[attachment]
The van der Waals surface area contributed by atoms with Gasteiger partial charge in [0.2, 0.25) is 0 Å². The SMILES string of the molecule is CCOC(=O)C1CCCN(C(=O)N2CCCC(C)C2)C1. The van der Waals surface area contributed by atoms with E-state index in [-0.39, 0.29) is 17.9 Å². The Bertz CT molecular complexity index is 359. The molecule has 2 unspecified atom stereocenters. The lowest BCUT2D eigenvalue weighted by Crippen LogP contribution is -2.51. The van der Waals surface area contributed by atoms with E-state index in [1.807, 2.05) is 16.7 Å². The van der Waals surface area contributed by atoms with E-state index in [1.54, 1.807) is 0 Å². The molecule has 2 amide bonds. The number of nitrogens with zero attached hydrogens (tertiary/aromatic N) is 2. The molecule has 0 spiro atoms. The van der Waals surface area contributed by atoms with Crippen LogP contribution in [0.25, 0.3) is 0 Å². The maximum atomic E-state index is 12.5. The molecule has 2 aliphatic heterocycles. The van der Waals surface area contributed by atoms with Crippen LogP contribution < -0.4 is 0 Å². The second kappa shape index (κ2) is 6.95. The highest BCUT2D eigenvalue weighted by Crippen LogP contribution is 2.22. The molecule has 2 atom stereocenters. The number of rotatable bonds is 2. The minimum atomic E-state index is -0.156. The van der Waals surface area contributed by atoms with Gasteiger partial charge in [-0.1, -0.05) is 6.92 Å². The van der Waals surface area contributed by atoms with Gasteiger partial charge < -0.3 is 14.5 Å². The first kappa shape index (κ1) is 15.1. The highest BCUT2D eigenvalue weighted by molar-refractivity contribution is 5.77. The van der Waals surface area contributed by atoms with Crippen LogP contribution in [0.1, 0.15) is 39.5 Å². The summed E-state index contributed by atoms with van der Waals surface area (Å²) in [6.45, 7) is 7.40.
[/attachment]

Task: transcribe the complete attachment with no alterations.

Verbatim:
The van der Waals surface area contributed by atoms with Gasteiger partial charge in [0.2, 0.25) is 0 Å². The SMILES string of the molecule is CCOC(=O)C1CCCN(C(=O)N2CCCC(C)C2)C1. The van der Waals surface area contributed by atoms with E-state index in [-0.39, 0.29) is 17.9 Å². The Bertz CT molecular complexity index is 359. The molecule has 2 unspecified atom stereocenters. The lowest BCUT2D eigenvalue weighted by Crippen LogP contribution is -2.51. The van der Waals surface area contributed by atoms with E-state index in [1.807, 2.05) is 16.7 Å². The van der Waals surface area contributed by atoms with E-state index in [1.54, 1.807) is 0 Å². The molecule has 2 amide bonds. The number of nitrogens with zero attached hydrogens (tertiary/aromatic N) is 2. The molecule has 0 spiro atoms. The van der Waals surface area contributed by atoms with Crippen LogP contribution in [0.25, 0.3) is 0 Å². The maximum atomic E-state index is 12.5. The molecule has 2 aliphatic heterocycles. The van der Waals surface area contributed by atoms with Crippen LogP contribution < -0.4 is 0 Å². The second kappa shape index (κ2) is 6.95. The highest BCUT2D eigenvalue weighted by Crippen LogP contribution is 2.22. The molecule has 2 atom stereocenters. The number of rotatable bonds is 2. The minimum atomic E-state index is -0.156. The van der Waals surface area contributed by atoms with Gasteiger partial charge in [-0.1, -0.05) is 6.92 Å². The van der Waals surface area contributed by atoms with Gasteiger partial charge < -0.3 is 14.5 Å². The first kappa shape index (κ1) is 15.1. The highest BCUT2D eigenvalue weighted by molar-refractivity contribution is 5.77. The van der Waals surface area contributed by atoms with Crippen LogP contribution in [0.1, 0.15) is 39.5 Å². The summed E-state index contributed by atoms with van der Waals surface area (Å²) in [6.45, 7) is 7.40.